UPDATE, WED 8 PM: It's going to be a Democratic-led Congress.
Democrats have taken control of the Senate from Republicans with an upset victory in Virginia.
Jim Webb's squeaker win over incumbent George Allen gives Democrats their 51st seat in the Senate, and the Democratic Party complete domination of Capitol Hill for the first time since 1994.
The new Associated Press count shows Webb with more than 7,200 more votes than Allen. Virginia has had two statewide vote recounts in modern history, but both resulted in vote changes of no more than a few hundred votes.
The astonishing turnabout comes at the hands of voters unhappy with Republican scandals and continuing violence in Iraq.
Allen is the sixth Republican incumbent senator defeated in Tuesday's elections.
Webb's victory ended Republican hopes of eking out a 50-50 split with Vice President Dick Cheney wielding tie-breaking authority.
UPDATE, WED, 6:00 AM: Election Day was a big day for Democrats in Indiana and across the nation.
Democrats won a five-to-four edge in Indiana's congressional delegation - helping them win control of the US House for the first time in 12 years.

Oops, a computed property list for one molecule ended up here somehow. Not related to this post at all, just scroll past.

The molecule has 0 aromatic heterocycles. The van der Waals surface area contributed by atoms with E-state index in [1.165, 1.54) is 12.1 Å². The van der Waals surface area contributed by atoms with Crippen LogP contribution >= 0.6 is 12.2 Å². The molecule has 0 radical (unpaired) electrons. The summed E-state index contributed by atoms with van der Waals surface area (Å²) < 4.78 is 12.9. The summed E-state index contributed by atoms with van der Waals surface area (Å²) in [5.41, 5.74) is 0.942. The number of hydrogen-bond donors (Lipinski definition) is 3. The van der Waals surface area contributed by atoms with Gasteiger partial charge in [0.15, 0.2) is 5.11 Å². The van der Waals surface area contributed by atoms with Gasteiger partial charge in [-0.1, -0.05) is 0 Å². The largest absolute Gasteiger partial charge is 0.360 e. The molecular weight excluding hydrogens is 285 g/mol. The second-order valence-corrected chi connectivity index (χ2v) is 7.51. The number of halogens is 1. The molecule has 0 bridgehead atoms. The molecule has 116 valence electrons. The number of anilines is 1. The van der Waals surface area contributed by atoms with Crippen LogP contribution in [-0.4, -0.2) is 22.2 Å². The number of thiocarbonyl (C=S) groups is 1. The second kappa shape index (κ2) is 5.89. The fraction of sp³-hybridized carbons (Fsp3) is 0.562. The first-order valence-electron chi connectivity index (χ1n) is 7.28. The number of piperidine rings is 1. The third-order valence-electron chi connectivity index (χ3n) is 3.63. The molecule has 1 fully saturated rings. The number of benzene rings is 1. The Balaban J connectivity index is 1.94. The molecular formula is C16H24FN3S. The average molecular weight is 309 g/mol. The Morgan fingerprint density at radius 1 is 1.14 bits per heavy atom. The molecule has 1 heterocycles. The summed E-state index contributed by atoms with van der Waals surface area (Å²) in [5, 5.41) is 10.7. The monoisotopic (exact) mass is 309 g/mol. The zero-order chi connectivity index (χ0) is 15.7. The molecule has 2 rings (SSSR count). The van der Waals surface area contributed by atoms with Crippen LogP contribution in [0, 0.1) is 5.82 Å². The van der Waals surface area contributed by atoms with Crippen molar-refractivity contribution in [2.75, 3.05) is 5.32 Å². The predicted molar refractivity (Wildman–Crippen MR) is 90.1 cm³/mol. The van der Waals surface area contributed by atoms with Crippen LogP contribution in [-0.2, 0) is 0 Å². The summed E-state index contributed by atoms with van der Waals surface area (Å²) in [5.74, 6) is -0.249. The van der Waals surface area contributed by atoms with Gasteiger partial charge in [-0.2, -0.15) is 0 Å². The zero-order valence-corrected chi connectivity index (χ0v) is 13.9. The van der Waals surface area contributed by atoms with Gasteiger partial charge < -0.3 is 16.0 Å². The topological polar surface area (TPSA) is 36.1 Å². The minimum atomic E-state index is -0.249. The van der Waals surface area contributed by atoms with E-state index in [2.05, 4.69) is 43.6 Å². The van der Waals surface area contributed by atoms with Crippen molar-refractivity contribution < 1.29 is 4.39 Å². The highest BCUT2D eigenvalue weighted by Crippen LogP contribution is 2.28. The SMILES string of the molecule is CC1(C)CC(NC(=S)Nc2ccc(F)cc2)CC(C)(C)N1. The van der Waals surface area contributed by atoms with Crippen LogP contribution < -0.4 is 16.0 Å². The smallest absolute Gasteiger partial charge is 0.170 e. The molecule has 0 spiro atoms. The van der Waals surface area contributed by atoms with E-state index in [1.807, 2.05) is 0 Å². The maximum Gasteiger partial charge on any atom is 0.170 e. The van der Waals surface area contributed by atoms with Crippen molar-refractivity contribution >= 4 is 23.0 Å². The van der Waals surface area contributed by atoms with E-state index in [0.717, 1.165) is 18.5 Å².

Indiana House Democrats have knocked off at least four Republican incumbents and regained control of the chamber.
Republican House Speaker Brian Bosma concedes that his party will now trail by at least 51-to-49.
Previously: Democrats have the upper hand in the House and will have a lock if they hold their seats.
They've won 15 Republican-held districts. The winners appear to have ridden a tide of discontent over the Iraq war, President Bush and Capitol Hill scandals.
The wins were spread across the country.
In the conservative Ohio River Valley, Democrats ousted John Hostettler, Chris Chocola and Mike Sodrel in Indiana, and Anne Northup in Kentucky.
In the Northeast, Nancy Johnson in Connecticut and Charles Bass in New Hampshire lost.
In the South, Charles Taylor lost to a former NFL quarterback in North Carolina and Clay Shaw failed to win re-election in Florida.